SUN SESSION: PROBABLY MAY 1955
SESSION HOURS: UNKNOWN
PRODUCER AND RECORDING ENGINEER - SAM C. PHILLIPS
AND/OR JACK CLEMENT

Johnny Cash suggested a gospel song for the other side of their first single, most likely ''I Was There When It Happened''. Sam liked the song but wanted something different for the b-side of their first single and suggested that Cash should go away and come up with something more suitable. A few days later he came up with ''Cry Cry Cry'' which he wrote after hearing DJ Eddie Hill announce "stay tuned, were gonna bawl, squall and runup the wall." He adapted the lyrics to "You're gonna bawl, bawl, bawl", but reconsidered and came up with ''You're gonna cry cry, cry''.

A few weeks later, an exact date is unknown but May is the most likely date, they returned with their new composition which, along with ''Hey Porter'', became the first single to be credited to Johnny Cash and the Tennessee Two and a top twenty country hit. There was first some talk initially of crediting the record to The Tennessee Three, the group's loose title before before Cash had joined, but Sam Phillips said, No, John was front and center on the record, and furthermore, he thought ''Johnny'' Cash sounded better than ''John'', if you were looking to appeal to young people. So he agreed to the name change. When the record came out, it would be by Johnny Cash and the Tennessee Two, but with artist royalties split 40-30-30.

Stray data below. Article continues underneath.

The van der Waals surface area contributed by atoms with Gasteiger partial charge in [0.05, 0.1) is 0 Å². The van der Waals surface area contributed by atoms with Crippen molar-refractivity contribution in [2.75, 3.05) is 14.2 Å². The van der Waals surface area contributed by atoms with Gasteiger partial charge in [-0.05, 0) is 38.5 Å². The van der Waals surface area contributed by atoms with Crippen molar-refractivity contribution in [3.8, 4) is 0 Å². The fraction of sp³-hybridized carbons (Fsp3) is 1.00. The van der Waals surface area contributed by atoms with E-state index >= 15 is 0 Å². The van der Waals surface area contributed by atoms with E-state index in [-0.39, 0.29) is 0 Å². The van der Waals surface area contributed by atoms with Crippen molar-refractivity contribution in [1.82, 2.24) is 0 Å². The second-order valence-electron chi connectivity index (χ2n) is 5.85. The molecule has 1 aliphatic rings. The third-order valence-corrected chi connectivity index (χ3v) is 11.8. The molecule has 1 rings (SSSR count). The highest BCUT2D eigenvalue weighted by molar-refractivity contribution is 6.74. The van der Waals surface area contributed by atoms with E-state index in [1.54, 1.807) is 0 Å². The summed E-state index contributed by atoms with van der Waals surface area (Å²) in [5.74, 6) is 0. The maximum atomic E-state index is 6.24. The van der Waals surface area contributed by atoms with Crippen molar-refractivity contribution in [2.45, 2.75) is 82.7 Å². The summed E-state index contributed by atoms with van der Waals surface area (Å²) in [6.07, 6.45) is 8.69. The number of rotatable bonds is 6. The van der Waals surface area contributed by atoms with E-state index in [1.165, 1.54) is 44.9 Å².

Unflappable, understated and unmistakable would be sure fire descriptions of what made John R. Cash such a virtuoso at Sun Records. Raised on the banks of the Mississippi in rural Arkansas, he'd tried out as a trainee radio announcer but despite his rich baritone he didn't secure a broadcasting gig. By badgering Sam Phillips on an almost daily basis, he was allotted studio time and the plaintive "Cry! Cry! Cry!" from his third session, was chosen as the Johnny Cash launchpad in the spring of 1955.